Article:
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Editorial - April-May 2015 - part 1 of 1

by Mike McNamee Published 10/04/2015

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The topic of image longevity cropped up recently following remarks by Photo Marketing Association CEO, Georgia McCabe. The worry over digital storage is gathering pace as people using cloud storage are finding their files going AWOL and so things are not quite as secure as the advertising would have us believe. The mobile phone has replaced the old shoebox as the receptacle for our treasured memories; the only snag is this - whereas there are few reports of shoe boxes being inadvertently flushed down the toilet or taken during a house burglary or a mugging, there is plenty of evidence to suggest that lots of mobile phones get flushed! And that is only part of the story.

Technology is changing fast. McCabe makes the point that the Kodak HQ in the USA used to house 58,000 staff but has recently been dynamited. That means that the people who these Kodak workers once supplied are now storing their family photographs in some other way. That itself is a lot of aunts, uncles and grandparents who are vulnerable to being lost for ever. And don't forget that as well as Kodak we can add Agfa, Konica and Ilford, who once produced many tons of print materials. Digital file storage is problematic because we never know how long a medium will be machine-readable - how many of us can now play a 78 vinyl, a Super Eight film, a SCSSII drive, a Z-drive or a VHS video and certainly not a Betamax? All are examples of obsolete technologies. The only thing that has remained stable in all this is the human eye as a means to reading an image - but it has to be a print!

This topic of print longevity has some resonance at Editor Towers. Our wedding album is a sight to behold. Despite having less than an hour's exposure to daylight in the 40 years since its printing the images are bright red and rapidly fading. Thanks a bunch Agfa, it was good of you to put corporate profit before our memories, you never told us at the time. This whole matter was raised here by John Baikie (see his article later). To that we have added our own two penneth on how to improve the chances of your great-grandchildren being able to see what you looked like. The astute should realise that this is a business opportunity, all we have to do is warn the great unwashed out there that their heritage is being lost and provide them with the solution - long-lasting prints.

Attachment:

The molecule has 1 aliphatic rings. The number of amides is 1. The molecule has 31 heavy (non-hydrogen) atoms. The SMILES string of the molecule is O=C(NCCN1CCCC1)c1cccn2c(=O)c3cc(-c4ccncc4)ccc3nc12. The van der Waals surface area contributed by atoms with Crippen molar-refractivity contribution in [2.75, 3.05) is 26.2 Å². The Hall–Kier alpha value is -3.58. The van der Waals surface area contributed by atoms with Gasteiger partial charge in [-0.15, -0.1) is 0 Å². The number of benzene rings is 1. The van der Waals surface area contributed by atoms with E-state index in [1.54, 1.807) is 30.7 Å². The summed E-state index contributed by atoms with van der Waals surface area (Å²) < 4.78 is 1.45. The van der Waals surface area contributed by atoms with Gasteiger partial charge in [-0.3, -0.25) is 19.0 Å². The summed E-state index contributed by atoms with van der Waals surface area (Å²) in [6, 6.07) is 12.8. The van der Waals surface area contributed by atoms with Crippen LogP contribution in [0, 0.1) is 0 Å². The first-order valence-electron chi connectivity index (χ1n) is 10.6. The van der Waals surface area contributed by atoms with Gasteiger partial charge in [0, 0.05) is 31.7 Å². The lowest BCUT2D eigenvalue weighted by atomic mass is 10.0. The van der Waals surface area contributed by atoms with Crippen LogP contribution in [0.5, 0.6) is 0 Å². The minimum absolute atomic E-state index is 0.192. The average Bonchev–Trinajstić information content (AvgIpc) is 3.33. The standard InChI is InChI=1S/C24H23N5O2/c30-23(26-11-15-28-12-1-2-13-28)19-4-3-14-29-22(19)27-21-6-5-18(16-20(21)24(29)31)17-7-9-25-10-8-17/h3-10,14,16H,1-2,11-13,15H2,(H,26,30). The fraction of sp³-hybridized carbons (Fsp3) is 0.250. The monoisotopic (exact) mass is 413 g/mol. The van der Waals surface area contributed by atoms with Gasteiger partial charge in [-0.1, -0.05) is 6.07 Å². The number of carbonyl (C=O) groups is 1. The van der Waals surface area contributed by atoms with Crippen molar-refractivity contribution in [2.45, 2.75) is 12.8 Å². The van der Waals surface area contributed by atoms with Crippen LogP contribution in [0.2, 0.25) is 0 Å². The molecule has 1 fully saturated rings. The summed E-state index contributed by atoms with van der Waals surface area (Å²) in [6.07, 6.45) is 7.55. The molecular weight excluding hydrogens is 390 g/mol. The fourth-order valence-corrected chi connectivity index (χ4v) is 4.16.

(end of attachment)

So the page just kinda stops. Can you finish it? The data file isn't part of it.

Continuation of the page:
And talking of new technology we major on Compact System Cameras this issue, the only sector of our hardware that is not showing a decline in sales. The quality of these small and lighter cameras is improving constantly and they are finding use in professional practice more and more.

We have talked about drones at some length in past issues and also warned about the perils of the legislation that surrounds their use. Two incidents reported on the day this was being typed highlight the status of the drone and its use. In April last year the first person to be prosecuted for dangerously flying a drone was handed down an £800 fine with £3,500 of costs. Another man is due in court on 16 April this year to face 17 charges related to the use of a drone over various football grounds, the Shard, Buckingham Palace and the Palace of Westminster. You have been warned! You are not allowed to fly a drone within 50m of any vessel, building or vehicle without the permission of the Civil Aviation Authority. The same applies to gatherings of more than 1,000 people except that the distance is then 150m. You are not allowed to charge a fee of any description or receive a tangible reward (eg a case of beer) for flying a drone unless you are a CAA qualified pilot - and only then are you likely to receive permission to fly close to things.

The final photographic event just before we closed the magazine out was the solar eclipse of 20 March 2015. For most in the UK it was a bit of a damp squib as cloud obscured the view. We got lucky in sunny New Brighton with a patchy view for the first part of the eclipse, about 30 minutes of reasonable viewing as it peaked but then total cloud cover - others fared more badly.

And finally The Photography Show hit the NEC, occupying the larger Hall 5. We went along on the very busy Monday, nobody seems sure why Monday was more frantic than either Saturday or Sunday. The show is gathering strength which can only be good for sales and photographic education. Our brief report is contained in the following pages, more will follow.


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1st Published 10/04/2015
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